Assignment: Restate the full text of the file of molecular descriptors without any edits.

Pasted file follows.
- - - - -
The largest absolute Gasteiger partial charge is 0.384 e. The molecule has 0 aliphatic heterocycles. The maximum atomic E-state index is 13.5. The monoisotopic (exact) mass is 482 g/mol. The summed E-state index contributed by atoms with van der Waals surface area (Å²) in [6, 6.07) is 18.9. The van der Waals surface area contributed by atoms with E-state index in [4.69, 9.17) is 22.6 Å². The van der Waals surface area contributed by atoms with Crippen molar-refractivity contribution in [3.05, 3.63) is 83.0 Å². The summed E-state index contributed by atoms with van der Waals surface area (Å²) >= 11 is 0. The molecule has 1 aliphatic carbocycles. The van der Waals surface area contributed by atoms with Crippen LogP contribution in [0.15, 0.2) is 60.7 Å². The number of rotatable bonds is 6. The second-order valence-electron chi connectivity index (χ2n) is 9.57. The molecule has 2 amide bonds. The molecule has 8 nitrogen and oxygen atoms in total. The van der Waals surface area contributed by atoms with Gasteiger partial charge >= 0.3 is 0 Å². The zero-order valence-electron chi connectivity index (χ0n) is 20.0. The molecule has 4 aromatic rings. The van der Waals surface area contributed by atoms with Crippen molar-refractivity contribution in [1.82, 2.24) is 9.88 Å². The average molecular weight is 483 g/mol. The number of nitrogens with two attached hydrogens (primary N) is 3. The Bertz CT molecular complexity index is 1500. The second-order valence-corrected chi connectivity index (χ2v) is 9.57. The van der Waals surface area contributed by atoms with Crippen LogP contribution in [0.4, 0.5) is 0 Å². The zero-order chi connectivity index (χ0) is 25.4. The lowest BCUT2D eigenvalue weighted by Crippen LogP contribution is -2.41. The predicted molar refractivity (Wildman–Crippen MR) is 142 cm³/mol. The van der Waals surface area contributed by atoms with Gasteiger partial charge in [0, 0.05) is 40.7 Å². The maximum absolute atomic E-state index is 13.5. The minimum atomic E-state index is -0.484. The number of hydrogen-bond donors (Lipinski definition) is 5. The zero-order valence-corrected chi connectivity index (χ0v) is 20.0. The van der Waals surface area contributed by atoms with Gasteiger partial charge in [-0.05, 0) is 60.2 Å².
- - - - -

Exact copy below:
The largest absolute Gasteiger partial charge is 0.384 e. The molecule has 0 aliphatic heterocycles. The maximum atomic E-state index is 13.5. The monoisotopic (exact) mass is 482 g/mol. The summed E-state index contributed by atoms with van der Waals surface area (Å²) in [6, 6.07) is 18.9. The van der Waals surface area contributed by atoms with E-state index in [4.69, 9.17) is 22.6 Å². The van der Waals surface area contributed by atoms with Crippen molar-refractivity contribution in [3.05, 3.63) is 83.0 Å². The summed E-state index contributed by atoms with van der Waals surface area (Å²) >= 11 is 0. The molecule has 1 aliphatic carbocycles. The van der Waals surface area contributed by atoms with Crippen LogP contribution in [0.15, 0.2) is 60.7 Å². The number of rotatable bonds is 6. The second-order valence-electron chi connectivity index (χ2n) is 9.57. The molecule has 2 amide bonds. The molecule has 8 nitrogen and oxygen atoms in total. The van der Waals surface area contributed by atoms with Gasteiger partial charge >= 0.3 is 0 Å². The zero-order valence-electron chi connectivity index (χ0n) is 20.0. The molecule has 4 aromatic rings. The van der Waals surface area contributed by atoms with Crippen molar-refractivity contribution in [1.82, 2.24) is 9.88 Å². The average molecular weight is 483 g/mol. The number of nitrogens with two attached hydrogens (primary N) is 3. The Bertz CT molecular complexity index is 1500. The second-order valence-corrected chi connectivity index (χ2v) is 9.57. The van der Waals surface area contributed by atoms with Crippen LogP contribution in [0.4, 0.5) is 0 Å². The zero-order chi connectivity index (χ0) is 25.4. The lowest BCUT2D eigenvalue weighted by Crippen LogP contribution is -2.41. The predicted molar refractivity (Wildman–Crippen MR) is 142 cm³/mol. The van der Waals surface area contributed by atoms with Gasteiger partial charge in [0, 0.05) is 40.7 Å². The maximum absolute atomic E-state index is 13.5. The minimum atomic E-state index is -0.484. The number of hydrogen-bond donors (Lipinski definition) is 5. The zero-order valence-corrected chi connectivity index (χ0v) is 20.0. The van der Waals surface area contributed by atoms with Gasteiger partial charge in [-0.05, 0) is 60.2 Å².